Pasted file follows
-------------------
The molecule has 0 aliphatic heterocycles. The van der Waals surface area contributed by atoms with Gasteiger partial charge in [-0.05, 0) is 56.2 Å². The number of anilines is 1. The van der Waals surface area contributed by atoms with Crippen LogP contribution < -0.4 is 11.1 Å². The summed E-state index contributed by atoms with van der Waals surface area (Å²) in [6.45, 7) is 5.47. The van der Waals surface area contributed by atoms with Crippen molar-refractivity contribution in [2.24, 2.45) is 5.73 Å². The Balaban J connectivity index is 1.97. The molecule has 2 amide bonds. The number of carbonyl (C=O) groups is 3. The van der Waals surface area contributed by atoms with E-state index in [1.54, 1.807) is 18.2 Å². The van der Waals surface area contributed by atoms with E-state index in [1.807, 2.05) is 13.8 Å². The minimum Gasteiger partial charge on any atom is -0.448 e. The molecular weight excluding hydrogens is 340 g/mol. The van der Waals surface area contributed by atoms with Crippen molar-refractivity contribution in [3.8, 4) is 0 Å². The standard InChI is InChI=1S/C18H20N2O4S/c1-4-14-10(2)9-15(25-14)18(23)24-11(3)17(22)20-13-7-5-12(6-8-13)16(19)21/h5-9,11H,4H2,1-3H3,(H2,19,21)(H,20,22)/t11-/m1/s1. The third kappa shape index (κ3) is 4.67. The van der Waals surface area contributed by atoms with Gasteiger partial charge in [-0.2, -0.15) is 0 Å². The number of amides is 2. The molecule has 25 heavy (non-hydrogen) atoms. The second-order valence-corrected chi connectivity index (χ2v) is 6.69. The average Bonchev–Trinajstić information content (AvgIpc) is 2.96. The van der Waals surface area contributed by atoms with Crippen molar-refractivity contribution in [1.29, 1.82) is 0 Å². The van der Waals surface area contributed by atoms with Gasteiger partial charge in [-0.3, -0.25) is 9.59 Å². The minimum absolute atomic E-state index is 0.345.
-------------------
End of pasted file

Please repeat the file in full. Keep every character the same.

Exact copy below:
The molecule has 0 aliphatic heterocycles. The van der Waals surface area contributed by atoms with Gasteiger partial charge in [-0.05, 0) is 56.2 Å². The number of anilines is 1. The van der Waals surface area contributed by atoms with Crippen LogP contribution < -0.4 is 11.1 Å². The summed E-state index contributed by atoms with van der Waals surface area (Å²) in [6.45, 7) is 5.47. The van der Waals surface area contributed by atoms with Crippen molar-refractivity contribution in [2.24, 2.45) is 5.73 Å². The Balaban J connectivity index is 1.97. The molecule has 2 amide bonds. The number of carbonyl (C=O) groups is 3. The van der Waals surface area contributed by atoms with E-state index in [1.54, 1.807) is 18.2 Å². The van der Waals surface area contributed by atoms with E-state index in [1.807, 2.05) is 13.8 Å². The minimum Gasteiger partial charge on any atom is -0.448 e. The molecular weight excluding hydrogens is 340 g/mol. The van der Waals surface area contributed by atoms with Crippen molar-refractivity contribution in [3.8, 4) is 0 Å². The standard InChI is InChI=1S/C18H20N2O4S/c1-4-14-10(2)9-15(25-14)18(23)24-11(3)17(22)20-13-7-5-12(6-8-13)16(19)21/h5-9,11H,4H2,1-3H3,(H2,19,21)(H,20,22)/t11-/m1/s1. The third kappa shape index (κ3) is 4.67. The van der Waals surface area contributed by atoms with Gasteiger partial charge in [-0.2, -0.15) is 0 Å². The number of amides is 2. The molecule has 25 heavy (non-hydrogen) atoms. The second-order valence-corrected chi connectivity index (χ2v) is 6.69. The average Bonchev–Trinajstić information content (AvgIpc) is 2.96. The van der Waals surface area contributed by atoms with Crippen molar-refractivity contribution in [1.29, 1.82) is 0 Å². The van der Waals surface area contributed by atoms with Gasteiger partial charge in [-0.3, -0.25) is 9.59 Å². The minimum absolute atomic E-state index is 0.345.